Friday, 21 December 2018 10:46

Our comrade saints, whose unmade faces are empty airports: two poems by Fran Lock

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Our comrade saints, whose unmade faces are empty airports: two poems by Fran Lock
by Steev Burgess

In need of saints

by Fran Lock

no one else to share my slanted fate. god was
routine unrelenting splendour; too fine and far
a thing to help. nervous and compelled between
the corridor, the alleyway, or any place a slack
luck failed. pain like tearing paper; pain
like biting through a glass. spasm, cramp. on
days that paled to finite shine in ugly towns
of bleak taboo beside the sea. terrible things.
this secret snow inside the globe of me. learnt
to defer to a four-letter word, to the force
majeure of shame. girls conform to the lock-
jaw logic of tetanus – dread for days. afraid
to say, afraid to name, afraid of speech. girls
untongue their stunting curse with silence,
cannot pray. god was an unbodied brilliance
loose in the room, too bright and wide a thing
to help. and christ as pure as a blank page,
the standard hush of libraries. no one else to
share recession’s stink, insomnia, this bare
and complex dark without design. unsteadied
and expendable, where flesh is ghettoed, got,
in bruising schools or trapped in airless rooms
on truant afternoons. a twisted mess of pleats
and seams our stammered lot. and god is
good, but god’s too good, and god aghast
is, faberge and satellite – beaming his gold
nonplus in tempered waves. on days you need
a human hand, a human heart. and what is
prayer? in the ear or in the air? in between
each doubt and grounded wish. the intelligent
shape of noise. what is prayer? a hope you hold
becalmed in the bowl of your own hearing?
insensible shell, the ear that makes an ache
of all my straining for sound. to be received,
just once. it was rita and mary magdalene,
lucia, agnes and Theresa who pulled me up
from joyless aural dystrophy: lost in abject
static – the directionless spite of words
unheard, halfheard, unsaid. to be received.
somewhere, by women like myself, but strong.
saints, our better engines, our comrades,
our sorority. they were my own sleek coping –
there in my mildewed bedroom, coming
and going, a tiered light in their hair, as fast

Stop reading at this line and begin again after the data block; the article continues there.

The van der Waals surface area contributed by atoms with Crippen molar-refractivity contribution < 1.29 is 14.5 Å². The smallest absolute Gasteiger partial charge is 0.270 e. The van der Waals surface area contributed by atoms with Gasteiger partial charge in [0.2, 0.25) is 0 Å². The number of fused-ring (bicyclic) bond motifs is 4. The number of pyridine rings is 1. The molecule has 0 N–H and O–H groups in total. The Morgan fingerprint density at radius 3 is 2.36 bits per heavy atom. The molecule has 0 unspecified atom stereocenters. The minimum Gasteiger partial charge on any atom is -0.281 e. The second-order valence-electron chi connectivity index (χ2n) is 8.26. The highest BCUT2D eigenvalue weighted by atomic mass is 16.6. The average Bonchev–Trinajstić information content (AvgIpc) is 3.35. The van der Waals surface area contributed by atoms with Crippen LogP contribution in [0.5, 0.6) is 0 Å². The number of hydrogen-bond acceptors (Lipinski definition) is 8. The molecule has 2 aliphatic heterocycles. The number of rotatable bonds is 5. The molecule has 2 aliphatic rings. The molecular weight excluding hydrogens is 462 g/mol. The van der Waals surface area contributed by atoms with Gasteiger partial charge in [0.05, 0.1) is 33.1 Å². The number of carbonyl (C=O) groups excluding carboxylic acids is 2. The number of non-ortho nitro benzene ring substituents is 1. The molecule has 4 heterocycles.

as doves or monkeys, as tangible as cats.

fig12

Rita of the White Bees

by Fran Lock

To Saint Rita of Cascia, Patron Saint of Impossible Causes, and of abused women.

pray for us, for the girls like green splinters, their pierced
reveal unfolding in small towns running on skeleton crews;
for the pageant-hearted girls who burst like bright ideas into
backseats, bikinis, the blessable dream of being human; for
the too skinny stay-awake girls, living on rice wine and red
light, whose home is the typical elsewhere of exiles; for the
lip-glossed gonzo girls, those high femme fatalists, all cried
out; for the lost girls, giddy and groped on, coked to their
stoic ponytails, shiny and slick and swinging like whips; for
the headlong girls, barefoot and bracing themselves in a bus
lane, smiles like Saint Laurent scarves on fire, manic
and vampire; for the girls who went waning in wraparound
glasses to clinics and vigils; for the pub-crawled girls in
packs, in parks and lanes, alive with the loitering joy
of foxes; for the girls who fuck like stray cats come to
sad anatomical terms in the spongy summer nights of cities;
for the girls in ravenous warp speed, spinning, spun, till tears
collect in their cartwheeled eyes like sparks; pray for us, for
wasted girls with workshy serotonin, whose trestle cheekbones
grind on air; for the peep-toed girls with broken heels
and fake eyelashes, trafficking tears at a photo shoot; for
the lookbook, look back angry girls, whose bad day is
a black dress that goes with everything; for the bitch fight
girls, their raw collided atmospheres on fire, all cellulite,
venom, and celebrity perfume; for the girls whose hairdos
are stairways to heaven, whose pigments shiver in vintage
frocks, whose song is a storm in a borderline thought, who
tend their fetishes like flowers; for the girls, most of all,
who are their own witching hour, their jaundiced drama
dragging them down in the bump and grind of a tightening
gyre; for the girls whose vertigo is not the fear of falling, but
the fear of jumping; who are so entirely sick of this mingy,
yelping ethic men call love; for the girls who are no longer
young, whose unmade faces are empty airports; whose
bodies are the quarrels they are having with themselves;
for these girls, their madness lasting them out like a sensible
pair of leather boots. Patroness of Impossible Causes,
pray for us, that we might flip a decade’s deadweight
like a mattress; gather our Godspeed, walk away from
ourselves.

Rag Town See God

 Rag Town Girls See God, by Steev Burgess

Read 780 times Last modified on Friday, 21 December 2018 11:02
Fran Lock

Fran Lock is a poet, illustrator, and political activist. She has written several collections of poetry, the most recent being 'Muses and Bruises', published by Culture Matters.